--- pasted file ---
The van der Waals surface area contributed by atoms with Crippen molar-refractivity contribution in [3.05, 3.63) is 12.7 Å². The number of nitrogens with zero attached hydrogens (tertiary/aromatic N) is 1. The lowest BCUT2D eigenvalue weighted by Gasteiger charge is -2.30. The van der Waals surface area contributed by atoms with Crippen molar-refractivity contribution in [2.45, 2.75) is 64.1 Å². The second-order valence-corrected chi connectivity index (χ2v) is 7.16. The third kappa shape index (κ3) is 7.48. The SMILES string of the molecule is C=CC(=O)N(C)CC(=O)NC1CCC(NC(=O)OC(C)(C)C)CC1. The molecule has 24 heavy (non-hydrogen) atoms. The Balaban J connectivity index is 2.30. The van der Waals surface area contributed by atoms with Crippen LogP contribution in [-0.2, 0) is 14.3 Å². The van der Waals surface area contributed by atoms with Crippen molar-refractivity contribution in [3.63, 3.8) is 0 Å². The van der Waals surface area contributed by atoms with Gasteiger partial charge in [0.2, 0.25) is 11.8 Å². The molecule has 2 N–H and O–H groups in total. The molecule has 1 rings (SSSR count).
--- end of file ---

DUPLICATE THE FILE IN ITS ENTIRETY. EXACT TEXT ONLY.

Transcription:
The van der Waals surface area contributed by atoms with Crippen molar-refractivity contribution in [3.05, 3.63) is 12.7 Å². The number of nitrogens with zero attached hydrogens (tertiary/aromatic N) is 1. The lowest BCUT2D eigenvalue weighted by Gasteiger charge is -2.30. The van der Waals surface area contributed by atoms with Crippen molar-refractivity contribution in [2.45, 2.75) is 64.1 Å². The second-order valence-corrected chi connectivity index (χ2v) is 7.16. The third kappa shape index (κ3) is 7.48. The SMILES string of the molecule is C=CC(=O)N(C)CC(=O)NC1CCC(NC(=O)OC(C)(C)C)CC1. The molecule has 24 heavy (non-hydrogen) atoms. The Balaban J connectivity index is 2.30. The van der Waals surface area contributed by atoms with Crippen LogP contribution in [-0.2, 0) is 14.3 Å². The van der Waals surface area contributed by atoms with Crippen molar-refractivity contribution in [3.63, 3.8) is 0 Å². The van der Waals surface area contributed by atoms with Gasteiger partial charge in [0.2, 0.25) is 11.8 Å². The molecule has 2 N–H and O–H groups in total. The molecule has 1 rings (SSSR count).